All Saint’s Day November 5, 2017

The United Churches

 Revelation 7:9-17

On March 20th of 2015, after attending a meeting of the Olympia Presbytery, I drove out to Montesano to officiate at a grave side service. It was one of those miserable rainy, muddy days at the cemetery. The service got off to a rough start as the cemetery staff had dug the grave in the wrong place. We went through the service in the wrong spot huddled together under a rain fly that was too small. Cold and dripping, we sought to honor the woman who had died. Following the service, we were all to meet up at a restaurant in Olympia. We didn’t linger too long because of the driving rain. When I got into my car, I saw that I had a number of phone calls and texts from my husband with frantic messages that boiled down to “call me!” Sitting in my window steamed car in the rain, I called him. He told me that our best friends, Bob and Jane Jones, had died in a drowning accident in Hawaii. These were young vibrant people, not the kind of people who would die snorkeling.  I was out of my mind. I had all of the thoughts that people receiving shocking news probably have…this is a huge mistake, this could not be true. Driving back to Olympia I called Bob and Jane’s daughter Katie. She had only known for a very short time herself and was distressed beyond words, but confirmed the news. She was on her way to the airport to fly to Olympia. This death hit me harder than my own family members who have died, though I’m not sure why, except that we were close and had plans the following week.

I bring them up today, not to process my unfinished grief work around this…though perhaps I am, but because they are the perfect people to remember on All Saints Day. I loved them both dearly, and I have loved our own Saints here at the United Churches who have died since we last celebrated our Saints…Joyce, Edith, Karen, Don, Coke, Jo, Margaret, Sandra, Sid, Barbara, Jessamine and Evelyn. When I look at you in this room, I also see your dad, your brother, your daughter-in-law, your sister, your mother, your grandmother, and the many people each of us hold dear on this day. All of these are saints.

In the early church, people were honored with the title “saint” if they had been a martyr. Later, when the persecution of Christians slowed down and there were fewer Christians being put to death, and when the church got more organized, it had to be proven that you had performed a miracle or two to be identified as a saint. Certainly, we can think of many people whose lives have inspired us with their bold and risky acts to bring peace and end oppression and we think of them as saints. Post the reformation, we recognize that God inhabits each one of us, we are all saints. To me this is the message of today’s reading.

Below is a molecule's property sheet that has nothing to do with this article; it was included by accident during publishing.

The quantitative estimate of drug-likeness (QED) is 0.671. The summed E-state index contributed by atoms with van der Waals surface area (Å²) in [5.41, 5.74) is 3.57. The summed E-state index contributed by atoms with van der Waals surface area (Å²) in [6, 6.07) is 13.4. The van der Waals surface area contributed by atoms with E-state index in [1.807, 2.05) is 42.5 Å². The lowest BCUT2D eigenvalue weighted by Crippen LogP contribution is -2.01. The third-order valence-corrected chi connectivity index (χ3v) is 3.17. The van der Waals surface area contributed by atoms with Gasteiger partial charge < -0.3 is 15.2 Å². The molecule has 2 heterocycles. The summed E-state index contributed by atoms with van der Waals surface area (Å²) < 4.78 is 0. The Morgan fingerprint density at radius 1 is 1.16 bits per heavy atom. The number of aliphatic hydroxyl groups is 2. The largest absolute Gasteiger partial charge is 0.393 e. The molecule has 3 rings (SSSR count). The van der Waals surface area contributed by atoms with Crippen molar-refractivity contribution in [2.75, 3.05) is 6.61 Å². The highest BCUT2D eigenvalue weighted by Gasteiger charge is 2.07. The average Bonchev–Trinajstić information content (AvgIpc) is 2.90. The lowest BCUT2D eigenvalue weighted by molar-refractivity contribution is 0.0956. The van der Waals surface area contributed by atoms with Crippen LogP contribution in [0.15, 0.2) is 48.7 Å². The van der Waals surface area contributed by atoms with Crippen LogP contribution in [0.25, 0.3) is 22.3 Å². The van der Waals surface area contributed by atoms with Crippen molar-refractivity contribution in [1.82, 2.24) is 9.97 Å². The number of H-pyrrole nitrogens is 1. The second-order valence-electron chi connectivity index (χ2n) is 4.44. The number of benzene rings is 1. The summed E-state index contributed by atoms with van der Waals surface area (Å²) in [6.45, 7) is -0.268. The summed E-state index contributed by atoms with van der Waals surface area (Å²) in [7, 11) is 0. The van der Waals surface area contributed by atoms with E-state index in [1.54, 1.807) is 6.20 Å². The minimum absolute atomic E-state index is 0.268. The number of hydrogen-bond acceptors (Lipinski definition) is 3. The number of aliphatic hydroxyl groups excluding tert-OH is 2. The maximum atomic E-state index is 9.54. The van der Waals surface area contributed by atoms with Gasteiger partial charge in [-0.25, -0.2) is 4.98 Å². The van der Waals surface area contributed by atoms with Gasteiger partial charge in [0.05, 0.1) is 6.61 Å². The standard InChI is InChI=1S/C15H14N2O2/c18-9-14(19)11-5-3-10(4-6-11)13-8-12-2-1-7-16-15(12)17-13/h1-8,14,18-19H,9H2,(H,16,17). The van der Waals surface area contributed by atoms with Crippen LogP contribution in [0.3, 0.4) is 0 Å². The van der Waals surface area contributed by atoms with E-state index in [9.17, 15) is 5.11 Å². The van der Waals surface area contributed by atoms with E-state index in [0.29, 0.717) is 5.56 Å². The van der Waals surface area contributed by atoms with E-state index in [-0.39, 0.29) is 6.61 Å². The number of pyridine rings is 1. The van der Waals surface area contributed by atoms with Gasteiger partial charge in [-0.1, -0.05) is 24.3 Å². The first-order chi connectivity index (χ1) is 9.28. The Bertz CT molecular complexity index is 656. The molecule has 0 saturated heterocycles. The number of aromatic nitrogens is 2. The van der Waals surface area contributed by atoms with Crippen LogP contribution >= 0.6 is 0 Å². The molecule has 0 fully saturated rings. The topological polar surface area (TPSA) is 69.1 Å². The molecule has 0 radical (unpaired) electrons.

This text from the Revelation to John, widens the aperture of those gathered beyond this veil with God to “multitudes.” It describes a great multitude that is countless, numbering those from every tribe and people and language. There is no limit to the scope of this multitude, be it geographic, ethnic, numeric, linguistic or economic. This is a “blow your mind” kind of multitude that no one can fully grasp. First we start with the 144,000. That refers to the twelve tribes of Israel, times 12, times 1000. This is strongly Jewish imagery starting with the people of Israel but then including countless others. Perhaps these are the Jewish people who have suffered and the Christ followers who were at the time of this writing suffering as well. What unites all of these multitudes of people is their suffering. The Christians in Asia Minor were facing terrible threats and they believed that the faithful all over the world would suffer. The prospect of suffering connected people.  Our connecting through suffering unites us despite differences in ethnicity, language or economic status. Suffering knows no race or class. Just think of people gathered in grief groups, twelve step groups or cancer support groups.